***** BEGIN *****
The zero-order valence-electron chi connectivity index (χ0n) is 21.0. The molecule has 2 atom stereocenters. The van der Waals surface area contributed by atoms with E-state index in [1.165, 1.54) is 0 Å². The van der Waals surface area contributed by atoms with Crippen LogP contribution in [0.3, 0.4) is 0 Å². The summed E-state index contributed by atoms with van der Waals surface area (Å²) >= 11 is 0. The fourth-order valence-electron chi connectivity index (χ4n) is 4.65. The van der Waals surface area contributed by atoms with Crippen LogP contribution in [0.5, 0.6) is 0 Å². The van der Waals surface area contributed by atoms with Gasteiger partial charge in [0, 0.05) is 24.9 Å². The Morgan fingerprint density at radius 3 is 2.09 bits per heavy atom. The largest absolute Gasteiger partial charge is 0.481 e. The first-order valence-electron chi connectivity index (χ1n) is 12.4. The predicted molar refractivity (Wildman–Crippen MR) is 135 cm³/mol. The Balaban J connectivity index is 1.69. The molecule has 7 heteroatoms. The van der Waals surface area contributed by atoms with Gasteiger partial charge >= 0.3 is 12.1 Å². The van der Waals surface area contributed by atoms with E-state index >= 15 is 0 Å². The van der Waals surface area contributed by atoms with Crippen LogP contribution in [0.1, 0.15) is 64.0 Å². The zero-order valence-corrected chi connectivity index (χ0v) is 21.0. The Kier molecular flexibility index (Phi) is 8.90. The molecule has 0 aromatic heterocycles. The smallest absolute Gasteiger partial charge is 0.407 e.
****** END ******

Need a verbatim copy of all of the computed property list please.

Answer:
The zero-order valence-electron chi connectivity index (χ0n) is 21.0. The molecule has 2 atom stereocenters. The van der Waals surface area contributed by atoms with E-state index in [1.165, 1.54) is 0 Å². The van der Waals surface area contributed by atoms with Crippen LogP contribution in [0.3, 0.4) is 0 Å². The summed E-state index contributed by atoms with van der Waals surface area (Å²) >= 11 is 0. The fourth-order valence-electron chi connectivity index (χ4n) is 4.65. The van der Waals surface area contributed by atoms with Crippen LogP contribution in [0.5, 0.6) is 0 Å². The van der Waals surface area contributed by atoms with Gasteiger partial charge in [0, 0.05) is 24.9 Å². The Morgan fingerprint density at radius 3 is 2.09 bits per heavy atom. The largest absolute Gasteiger partial charge is 0.481 e. The first-order valence-electron chi connectivity index (χ1n) is 12.4. The predicted molar refractivity (Wildman–Crippen MR) is 135 cm³/mol. The Balaban J connectivity index is 1.69. The molecule has 7 heteroatoms. The van der Waals surface area contributed by atoms with Gasteiger partial charge >= 0.3 is 12.1 Å². The van der Waals surface area contributed by atoms with E-state index >= 15 is 0 Å². The van der Waals surface area contributed by atoms with Crippen LogP contribution in [0.1, 0.15) is 64.0 Å². The zero-order valence-corrected chi connectivity index (χ0v) is 21.0. The Kier molecular flexibility index (Phi) is 8.90. The molecule has 0 aromatic heterocycles. The smallest absolute Gasteiger partial charge is 0.407 e.